Sunday, September 14, 2008
Gay Republican speaks out in the gay press
I noticed with great interest the viewpoint article by Los Angeles attorney and writer B. Daniel Blatt in The Washington Blade in the Sept. 12, 2008 issue, on p 26 in print, link here. The title is “Proud to be a Republican” and it adds the byline “it’s easier to be gay among conservatives than to be conservative among gays.” Perhaps true.
He discusses his visit to the Republican convention in St. Paul, and the recognition of his blog, Gay Patriot (it calls itself "The Internet Home for the American Gay Conservative"). I had mentioned it, I see, on an April 30 posting on this blog. Let me say that technically it sets a great example, because it shows how effective Wordpress can be in categorizing and organizing diverse materials in a database. I have some of my materials on Wordpress, but much less of it.
I knew Dan in the 1990s when we both lived in northern Virginia. I had networked then with Log Cabin Republicans. I gradually invested more of my time and “loyalties” in GLIL (Gays and Lesbians for Individual Liberty) and libertarianism. I would move to Minneapolis for six years, and that would become a whole personal history sequence that I’ve discussed before. On my own writings, I’ve dissected all points of view, and have come to regard myself pretty much as an Independent, perhaps Lieberman style. My own father was a Republican, and what I personally find with people today whom I know in the Party of Lincoln (even people employed by the RNC) is that they often note privately that the current administration is reckless and intellectually bankrupt, and that the party leadership needs to start over.
Dan notes that he is always well treated by everyone in the party. Well, so have I been. What I have a problem with is what I find in the Platform, if I have to stick to drawing existential conclusions from it. I noted (Sept 5) that the Platform wants to keep the military gay ban (it’s not clear if they would go back to formal “asking”). I think they know that this raises my “existential problem” so they make it clear they are against resuming the draft or imposing any kind of mandatory national service (deferring to the idea that freedom from involuntary servitude should be a fundamental right). The platform, on p 45, left side, calls for supporting abstinence-only education for teens. The logical or perhaps “existential” implication is that “sex is only for (heterosexually) married people” (like in an episode of TheWB’s “Seventh Heaven”) and that people disinclined to participate in heterosexual marriage are invited into second class citizenship in a global society. I’ve explained that in my blogs.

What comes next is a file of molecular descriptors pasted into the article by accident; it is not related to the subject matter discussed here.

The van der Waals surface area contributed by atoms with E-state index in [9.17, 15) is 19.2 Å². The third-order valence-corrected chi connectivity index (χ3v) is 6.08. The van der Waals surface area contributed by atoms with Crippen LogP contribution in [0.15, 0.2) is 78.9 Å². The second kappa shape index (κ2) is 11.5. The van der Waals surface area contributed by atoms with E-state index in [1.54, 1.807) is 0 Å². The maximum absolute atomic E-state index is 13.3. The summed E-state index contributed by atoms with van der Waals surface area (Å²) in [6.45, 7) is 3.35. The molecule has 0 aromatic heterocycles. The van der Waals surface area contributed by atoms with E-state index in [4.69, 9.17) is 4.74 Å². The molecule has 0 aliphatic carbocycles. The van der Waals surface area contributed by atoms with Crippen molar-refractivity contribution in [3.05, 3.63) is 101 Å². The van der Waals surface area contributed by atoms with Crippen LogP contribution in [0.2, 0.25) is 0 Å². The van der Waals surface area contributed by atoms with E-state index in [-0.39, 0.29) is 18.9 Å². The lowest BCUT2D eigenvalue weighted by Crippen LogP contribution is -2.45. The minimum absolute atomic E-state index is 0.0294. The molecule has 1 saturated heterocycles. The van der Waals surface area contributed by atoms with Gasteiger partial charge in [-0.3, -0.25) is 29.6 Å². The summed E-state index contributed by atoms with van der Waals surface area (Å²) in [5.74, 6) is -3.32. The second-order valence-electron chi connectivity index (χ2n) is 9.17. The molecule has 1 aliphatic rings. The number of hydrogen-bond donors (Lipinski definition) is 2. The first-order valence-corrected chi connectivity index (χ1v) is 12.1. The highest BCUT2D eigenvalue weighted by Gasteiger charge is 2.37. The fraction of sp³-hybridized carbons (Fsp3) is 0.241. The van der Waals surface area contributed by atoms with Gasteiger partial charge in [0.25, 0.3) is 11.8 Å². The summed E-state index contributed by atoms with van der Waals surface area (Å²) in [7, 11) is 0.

When you visit GayPatriot, take a look at the link (on the left, in the Wordpress “categories”) for “Dan’s Novel”. I read this entire document in print in 1997. I’ll say forget Hollywood’s Third Party Rule (or let me be the “Third Party” – I would enjoy working as a film agent) and suggest this would be a terrific film. I can imagine a screenplay (you know, “beginning, middle and end”) and picture in my own mind what a film would look like and visualize it playing at Landmark’s E Street very easily. Dan brings his literary and legal backgrounds together to create novel and perplexing situations while telling a compelling love story. I recall finishing reading the book over lunch in a Madison, WI isthmus coffee shop on my trip out to Minneapolis over Labor Day weekend in 1997 to start my "new life" and being quite moved.
Netflix offers a film "Gay Republicans," directed by Wash Westmoreland in 2004, from "World of Wonder" as a distributor.
I remember that former presidential candidate Rudy Giuliani (whom I would have preferred become the nominee, as would a lot of "moderate" Republicans) has mentioned the dangers of existential thinking in debates. My goodness, GOP personalities and bloggers have attracted so much media attention in the past two weeks that we have forgotten about the existence of Barack Obama. I suppose we could sign personal letters "existentially yours." Nobody would have done that in George Eliot's (to name of of Blatt's favorite novelists) Victorian England, in those days people really wrote letters instead of emails.